Department of Public Works

For almost a hundred years, the Department of Public Works has grown from a very limited road department to a department that today includes multi-responsibilities to better serve the residents.  The history of the department is a fascinating one beginning when each house in the Borough of Orville, as we were named then, had its own well or cistern.  There were no parks, no borough facilities, no sanitary sewer system and no recycling.  There were no paved roads and the “road master”, who was a volunteer, attempted to maintain some roads in some seasons but never in winter.  The original road department building was constructed in the early 1940’s with used lumber salvaged from the old school house on the Sheridan Avenue site – now the location of the fire department and a first employee, Herman Merguson, was appointed in 1930 as a utility man.

The Department of Public Works officially was established in 1970 changing from a road department into a branch of the municipal government with multi-responsibilities.  These responsibilities include: maintenance of all borough buildings – borough hall, police, fire and  ambulance wings. library, and the DPW building; the train station; five water pump houses, four sewer pump stations, in excess of thirty miles of sanitary and storm sewers, cleaning and maintaining of storm catch basins; over thirty miles of streets, snow and leaf removal;   approximately three thousand shade trees; vehicle maintenance of police, ambulance and borough vehicles; recycling program which includes hauling of five  thirty yard boxes of recycling a week; six borough parks.

A water distribution system was constructed in 1906 and originally the borough bought its water from the Bergen Aqueduct Company, the Ridgewood Water and Waldwick Water.  It was in 1954 construction was completed on the first two wells and the borough became water independent.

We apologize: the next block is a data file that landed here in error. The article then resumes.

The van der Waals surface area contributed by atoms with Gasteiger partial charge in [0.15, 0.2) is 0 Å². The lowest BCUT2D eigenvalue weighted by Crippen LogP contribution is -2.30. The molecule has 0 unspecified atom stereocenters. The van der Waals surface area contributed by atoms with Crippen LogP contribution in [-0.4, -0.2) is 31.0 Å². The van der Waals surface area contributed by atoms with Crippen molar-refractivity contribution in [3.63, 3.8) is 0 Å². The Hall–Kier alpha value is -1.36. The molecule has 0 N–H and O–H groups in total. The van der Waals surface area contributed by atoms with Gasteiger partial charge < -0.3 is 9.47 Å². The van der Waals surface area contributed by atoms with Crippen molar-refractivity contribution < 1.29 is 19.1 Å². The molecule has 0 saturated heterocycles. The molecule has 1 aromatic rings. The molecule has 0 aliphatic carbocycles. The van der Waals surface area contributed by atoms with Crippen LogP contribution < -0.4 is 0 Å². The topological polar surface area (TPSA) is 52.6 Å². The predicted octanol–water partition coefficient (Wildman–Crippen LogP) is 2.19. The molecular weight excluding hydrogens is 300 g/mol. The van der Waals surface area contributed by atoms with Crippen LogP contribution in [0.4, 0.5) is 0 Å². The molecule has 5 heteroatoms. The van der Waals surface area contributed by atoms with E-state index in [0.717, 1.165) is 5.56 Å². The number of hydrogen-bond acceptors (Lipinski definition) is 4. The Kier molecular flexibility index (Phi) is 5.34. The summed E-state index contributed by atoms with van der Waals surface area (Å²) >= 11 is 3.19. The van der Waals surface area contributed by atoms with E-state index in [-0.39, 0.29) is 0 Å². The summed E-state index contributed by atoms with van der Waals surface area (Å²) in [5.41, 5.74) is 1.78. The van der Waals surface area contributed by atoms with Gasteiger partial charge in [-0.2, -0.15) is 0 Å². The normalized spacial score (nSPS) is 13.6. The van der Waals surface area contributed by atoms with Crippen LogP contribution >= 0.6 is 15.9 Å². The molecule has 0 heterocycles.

Today we own and operate:

  • five artesian wells
  • two water treatment facilities;
  • over thirty miles of water mains that vary in size from four inches to twelve inches
  • two hundred twenty five fire hydrants
  • 1523 water connections are serviced
  • our present allocation is 280 million gallons per year

The mayor and council encourages its employees to attend technical schools for the purpose of obtaining the necessary state licenses to operate the water and sanitary systems.  The attainment of these licenses is under the strict guidelines of the New Jersey Department of Environmental Protection.  Employees also attend classes to qualify for emergency personnel in the fire and ambulance areas.

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Superintendent of Public Works - W1 License, Certified Public Works Manager, Certified Recycling Professional, Volunteer Firefighter and Ambulance

Licensed Operator of Record – Holds W2,T2 &C2 License’s

Maintenance Personnel

Gary Tyler

Laborer, Distribution, Treatment, Heavy Equipment, CDL, Volunteer EMT

Jason Siebel

Holds T2, W2, and C2 Licenses. Laborer, Distribution, Treatment, Heavy Equipment, CDL, Volunteer Firefighter

Darryl Zawadzki

Holds T2, W2, and C2 Licenses. Laborer, Distribution, Treatment, Heavy Equipment, CDL

Ronald Pisano

Pesticide Licenses,Core,3-A Ornamental,3-B Turf, Laborer, Distribution, Treatment, Heavy Equipment, CDL

Rich Vande Weert

Laborer, CDL, Distribution, Treatment, Heavy Equipment